 Transfer policy: to decide whether a node needs to transfer tasks.

 Thresholds, perhaps in terms of number of tasks, are generally used. (Another
threshold can be processor utilization).

 When a load on a node exceeds a threshold T, the node becomes a sender. When
it falls below a threshold, it becomes a receiver.

 Selection Policy: to decide which task is to be transferred.

 Criteria: task transfer should lead to reduced response time, i.e., transfer overhead
should be worth incurring.

 Simplest approach: select newly originated tasks. Transfer costs lower as no state
information is to be transferred. Non-preemptive transfers.

 Other factors for selection: smaller tasks have less overhead. Location-dependent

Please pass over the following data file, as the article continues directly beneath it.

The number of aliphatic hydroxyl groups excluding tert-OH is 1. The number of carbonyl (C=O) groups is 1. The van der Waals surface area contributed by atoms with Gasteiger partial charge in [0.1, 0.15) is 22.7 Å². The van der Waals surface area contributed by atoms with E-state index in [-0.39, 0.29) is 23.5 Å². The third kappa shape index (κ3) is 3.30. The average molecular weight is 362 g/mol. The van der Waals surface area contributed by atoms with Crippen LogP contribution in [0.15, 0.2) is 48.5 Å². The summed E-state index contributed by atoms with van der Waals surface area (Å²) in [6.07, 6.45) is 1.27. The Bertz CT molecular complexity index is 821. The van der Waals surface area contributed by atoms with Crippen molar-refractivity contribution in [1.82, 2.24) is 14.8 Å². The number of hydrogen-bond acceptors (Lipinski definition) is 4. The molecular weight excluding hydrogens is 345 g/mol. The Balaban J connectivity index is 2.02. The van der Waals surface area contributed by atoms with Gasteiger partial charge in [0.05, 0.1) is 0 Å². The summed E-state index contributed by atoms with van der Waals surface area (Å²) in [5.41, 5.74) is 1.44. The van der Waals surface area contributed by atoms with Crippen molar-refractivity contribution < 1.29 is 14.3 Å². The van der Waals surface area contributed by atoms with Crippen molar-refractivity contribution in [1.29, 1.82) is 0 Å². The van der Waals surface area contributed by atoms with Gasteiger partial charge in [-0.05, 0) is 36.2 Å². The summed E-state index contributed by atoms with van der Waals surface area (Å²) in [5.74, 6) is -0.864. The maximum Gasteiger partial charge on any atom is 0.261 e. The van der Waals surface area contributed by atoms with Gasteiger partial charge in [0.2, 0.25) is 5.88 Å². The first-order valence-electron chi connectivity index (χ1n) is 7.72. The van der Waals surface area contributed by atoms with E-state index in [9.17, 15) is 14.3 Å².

system calls minimal (else, messages need to be exchanged to perform system
calls at the original node).

 Location Policy: to decide the receiving node for a task.

 Polling is generally used. A node polls/checks whether another is suitable and

 Polling can be done serially or in parallel (using multicast).

 Alternative: broadcasting a query, sort of invitation to share load.

 Information policy: for collecting system state information. The collected information is
used by transfer, selection, and location.

 Demand-driven Collection: Only when a node is highly or lightly loaded, i.e.,
when a node becomes a potential sender or receiver.

 Can be sender-initiated, receiver-initiated, or both(symmetric).

 Periodic: May not be adaptive. Collection may be done at high loads worsening
system performance.

 State-change driven: only when state changes by a certain degree.